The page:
[Libwebsockets] serving compressed http response from a zip archive

Per Bothner per at bothner.com
Tue Feb 14 03:49:06 CET 2017

On 02/13/2017 06:31 PM, Andy Green wrote:

>> If serve-from-zip support is something you'd like to include
>> in stock libwebsockets that I'm happy to help with that.
> Great.
> Yes this would be a nice feature I think... if storage is tight and it's, eg, large html or JS that is needed, from lws device side this costs no extra cpu with a client that can accept gzip (all browsers afaik), and delivers the same data quicker with less bandwidth (for text, with really quite considerable compression factors).  The client has to deal with it but often the clients are modern PCs or modern phones / tablets that just shrug it off.

There is a bonus in using .zip/.jar for DomTerm since I support multiple
embeddings in addition to "ldomterm" (which uses lws): For Java
applications you can use the standard JavaFX WebEngine, which means
you don't need a server at all - and in that case it is convenient to
get the resources from a .jar file.  In addition I have a Firefox/XUL
wrapper and if I bundle the domterm.xul with the html files in the
same jar file it simplifies communication between the XUL window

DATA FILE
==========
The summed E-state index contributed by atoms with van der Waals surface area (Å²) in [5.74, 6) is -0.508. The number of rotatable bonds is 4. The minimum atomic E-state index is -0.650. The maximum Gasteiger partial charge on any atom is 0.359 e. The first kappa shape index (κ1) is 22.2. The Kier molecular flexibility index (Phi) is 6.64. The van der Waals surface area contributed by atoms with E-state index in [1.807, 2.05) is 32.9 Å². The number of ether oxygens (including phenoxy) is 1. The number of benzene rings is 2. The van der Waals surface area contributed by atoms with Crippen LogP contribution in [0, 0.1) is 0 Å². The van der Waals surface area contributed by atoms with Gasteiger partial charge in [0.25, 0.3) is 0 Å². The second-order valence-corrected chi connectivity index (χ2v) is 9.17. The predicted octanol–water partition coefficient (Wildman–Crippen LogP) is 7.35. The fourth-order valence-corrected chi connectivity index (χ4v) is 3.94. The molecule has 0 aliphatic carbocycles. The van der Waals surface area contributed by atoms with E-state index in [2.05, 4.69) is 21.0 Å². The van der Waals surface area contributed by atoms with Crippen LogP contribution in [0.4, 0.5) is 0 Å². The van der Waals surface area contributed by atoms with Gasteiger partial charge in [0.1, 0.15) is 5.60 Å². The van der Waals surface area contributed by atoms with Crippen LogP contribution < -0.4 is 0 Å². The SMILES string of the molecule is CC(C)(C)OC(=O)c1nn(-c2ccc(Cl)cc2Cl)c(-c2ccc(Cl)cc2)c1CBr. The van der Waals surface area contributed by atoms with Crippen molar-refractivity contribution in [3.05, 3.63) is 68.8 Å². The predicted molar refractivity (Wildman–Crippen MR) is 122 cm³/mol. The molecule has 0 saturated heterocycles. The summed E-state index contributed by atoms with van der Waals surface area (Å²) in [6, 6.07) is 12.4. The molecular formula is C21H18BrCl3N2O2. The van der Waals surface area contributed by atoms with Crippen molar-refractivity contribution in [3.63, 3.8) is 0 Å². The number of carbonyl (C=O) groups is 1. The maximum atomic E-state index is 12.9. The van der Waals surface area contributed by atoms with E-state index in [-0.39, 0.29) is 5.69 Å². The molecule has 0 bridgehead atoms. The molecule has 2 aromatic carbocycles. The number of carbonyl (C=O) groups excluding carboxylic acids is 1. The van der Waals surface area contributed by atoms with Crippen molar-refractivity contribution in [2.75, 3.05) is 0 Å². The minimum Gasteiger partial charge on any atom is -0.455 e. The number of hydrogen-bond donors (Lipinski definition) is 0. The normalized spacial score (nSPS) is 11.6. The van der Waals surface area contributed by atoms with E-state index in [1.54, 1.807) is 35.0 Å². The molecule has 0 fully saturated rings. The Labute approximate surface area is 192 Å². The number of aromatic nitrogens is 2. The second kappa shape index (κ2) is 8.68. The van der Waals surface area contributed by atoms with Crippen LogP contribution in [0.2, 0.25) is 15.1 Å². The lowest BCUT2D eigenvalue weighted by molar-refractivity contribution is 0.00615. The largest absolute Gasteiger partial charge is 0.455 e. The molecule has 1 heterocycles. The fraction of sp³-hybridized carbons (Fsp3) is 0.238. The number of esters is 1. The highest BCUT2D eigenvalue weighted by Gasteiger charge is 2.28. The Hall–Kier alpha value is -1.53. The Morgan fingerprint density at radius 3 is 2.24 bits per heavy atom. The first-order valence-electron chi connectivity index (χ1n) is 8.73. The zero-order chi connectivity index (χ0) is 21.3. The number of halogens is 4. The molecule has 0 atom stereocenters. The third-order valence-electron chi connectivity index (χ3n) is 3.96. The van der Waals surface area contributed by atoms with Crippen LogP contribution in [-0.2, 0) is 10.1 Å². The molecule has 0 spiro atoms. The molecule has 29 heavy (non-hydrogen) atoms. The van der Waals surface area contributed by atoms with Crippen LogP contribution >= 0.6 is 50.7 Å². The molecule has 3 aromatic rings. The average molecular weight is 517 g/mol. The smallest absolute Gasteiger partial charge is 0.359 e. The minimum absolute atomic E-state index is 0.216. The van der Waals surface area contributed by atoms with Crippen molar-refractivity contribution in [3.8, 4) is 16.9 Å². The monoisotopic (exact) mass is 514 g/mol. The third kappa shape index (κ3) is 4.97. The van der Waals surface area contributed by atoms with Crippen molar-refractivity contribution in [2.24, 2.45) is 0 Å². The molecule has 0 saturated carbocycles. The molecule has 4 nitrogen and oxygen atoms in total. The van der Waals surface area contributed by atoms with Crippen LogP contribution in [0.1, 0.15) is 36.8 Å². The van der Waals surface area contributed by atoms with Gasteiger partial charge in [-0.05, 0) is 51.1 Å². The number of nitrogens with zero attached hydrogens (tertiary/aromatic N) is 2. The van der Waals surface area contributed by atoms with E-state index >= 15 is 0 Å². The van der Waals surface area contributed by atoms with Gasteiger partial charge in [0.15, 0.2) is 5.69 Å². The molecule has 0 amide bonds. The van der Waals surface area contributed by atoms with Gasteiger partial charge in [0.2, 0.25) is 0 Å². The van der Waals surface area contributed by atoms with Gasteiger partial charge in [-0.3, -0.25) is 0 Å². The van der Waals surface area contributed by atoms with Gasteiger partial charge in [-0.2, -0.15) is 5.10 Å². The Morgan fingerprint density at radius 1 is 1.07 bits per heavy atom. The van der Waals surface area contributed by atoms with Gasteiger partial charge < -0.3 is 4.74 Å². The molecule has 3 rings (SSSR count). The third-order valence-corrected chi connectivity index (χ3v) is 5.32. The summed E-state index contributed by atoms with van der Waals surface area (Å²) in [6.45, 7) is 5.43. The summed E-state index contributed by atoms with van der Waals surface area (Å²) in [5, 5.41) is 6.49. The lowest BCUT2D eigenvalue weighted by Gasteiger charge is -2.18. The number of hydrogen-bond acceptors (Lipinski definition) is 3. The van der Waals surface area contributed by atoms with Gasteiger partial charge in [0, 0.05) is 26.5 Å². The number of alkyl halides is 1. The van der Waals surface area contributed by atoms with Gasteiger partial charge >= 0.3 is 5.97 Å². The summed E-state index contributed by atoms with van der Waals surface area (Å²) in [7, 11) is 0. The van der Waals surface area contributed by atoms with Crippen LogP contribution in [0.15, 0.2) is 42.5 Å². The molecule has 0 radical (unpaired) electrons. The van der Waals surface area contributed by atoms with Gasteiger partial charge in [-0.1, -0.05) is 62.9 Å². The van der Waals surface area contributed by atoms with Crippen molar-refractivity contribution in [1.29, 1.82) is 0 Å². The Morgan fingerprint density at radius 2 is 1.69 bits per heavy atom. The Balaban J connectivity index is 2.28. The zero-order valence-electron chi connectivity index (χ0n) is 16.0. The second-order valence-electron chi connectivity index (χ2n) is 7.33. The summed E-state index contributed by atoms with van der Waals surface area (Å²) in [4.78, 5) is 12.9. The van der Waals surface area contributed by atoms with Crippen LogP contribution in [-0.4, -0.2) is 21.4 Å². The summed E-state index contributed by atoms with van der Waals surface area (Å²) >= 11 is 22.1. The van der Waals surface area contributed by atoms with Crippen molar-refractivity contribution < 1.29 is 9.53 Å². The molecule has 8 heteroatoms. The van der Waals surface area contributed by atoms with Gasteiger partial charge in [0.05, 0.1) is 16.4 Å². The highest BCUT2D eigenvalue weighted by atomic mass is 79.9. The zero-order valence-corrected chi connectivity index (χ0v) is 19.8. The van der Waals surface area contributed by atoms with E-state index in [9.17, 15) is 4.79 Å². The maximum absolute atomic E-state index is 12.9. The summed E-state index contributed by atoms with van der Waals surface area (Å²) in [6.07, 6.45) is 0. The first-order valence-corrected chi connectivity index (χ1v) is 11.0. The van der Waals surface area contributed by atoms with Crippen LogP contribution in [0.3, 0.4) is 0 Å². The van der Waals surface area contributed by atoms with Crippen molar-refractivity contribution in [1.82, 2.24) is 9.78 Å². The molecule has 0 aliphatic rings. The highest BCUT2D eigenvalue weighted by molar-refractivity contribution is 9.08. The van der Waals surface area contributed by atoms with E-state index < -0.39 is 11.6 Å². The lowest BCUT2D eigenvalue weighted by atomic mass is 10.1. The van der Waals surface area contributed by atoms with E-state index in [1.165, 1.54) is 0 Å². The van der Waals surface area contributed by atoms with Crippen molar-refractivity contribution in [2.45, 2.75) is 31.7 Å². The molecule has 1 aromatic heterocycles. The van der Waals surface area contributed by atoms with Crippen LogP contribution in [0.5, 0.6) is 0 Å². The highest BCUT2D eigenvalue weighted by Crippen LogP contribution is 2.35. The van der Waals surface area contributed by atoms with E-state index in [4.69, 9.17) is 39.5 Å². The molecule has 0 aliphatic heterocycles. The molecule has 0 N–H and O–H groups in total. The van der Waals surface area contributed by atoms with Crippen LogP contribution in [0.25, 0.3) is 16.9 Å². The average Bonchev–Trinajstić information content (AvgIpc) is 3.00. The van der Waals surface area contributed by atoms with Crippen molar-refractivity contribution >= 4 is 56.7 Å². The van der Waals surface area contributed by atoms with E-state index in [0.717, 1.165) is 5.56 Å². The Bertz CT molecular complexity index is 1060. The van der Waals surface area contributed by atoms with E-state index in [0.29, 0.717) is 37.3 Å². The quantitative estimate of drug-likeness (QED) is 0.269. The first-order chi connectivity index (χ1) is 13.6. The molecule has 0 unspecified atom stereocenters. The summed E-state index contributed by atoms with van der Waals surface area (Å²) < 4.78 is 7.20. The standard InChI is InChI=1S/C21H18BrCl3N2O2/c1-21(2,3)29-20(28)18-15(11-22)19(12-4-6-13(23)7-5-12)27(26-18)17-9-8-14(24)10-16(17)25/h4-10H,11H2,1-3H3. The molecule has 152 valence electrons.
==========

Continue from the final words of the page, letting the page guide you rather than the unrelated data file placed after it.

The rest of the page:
and the content window. (For the latter I use lws/ldomterm for ws and
pty management, but not for the resources.)

I'm working on packaging domterm for Fedora, and my goal is to use
the same jar file for all 3 purposes.

>> My immediate problem is that I use JUnZip, which I quickly
>> realized has major portability programs - it assumes both a
>> little-endian architecture and gcc __packed__ attributes.
>> So I have to decide to clean up junzip (compact, familiar)
>> or use some other library (probably contrib/minizip from zlib).
>> (The former is probably easier.)
> zlib is already integrated to lws for permessage-deflate ws extension fwiw.

I'm using the system zlib (at least on Fedora).  Or rather JUnzip does.
That takes care of the actual uncompressing.  However, you still need to
parse and seek in the zip archive file.  For that I use JUnzip.  It's
not very complicated (for our limited needs), so it should be easy
rewrite JUnzip so it is clean and portable.

	--Per Bothner
per at bothner.com   http://per.bothner.com/

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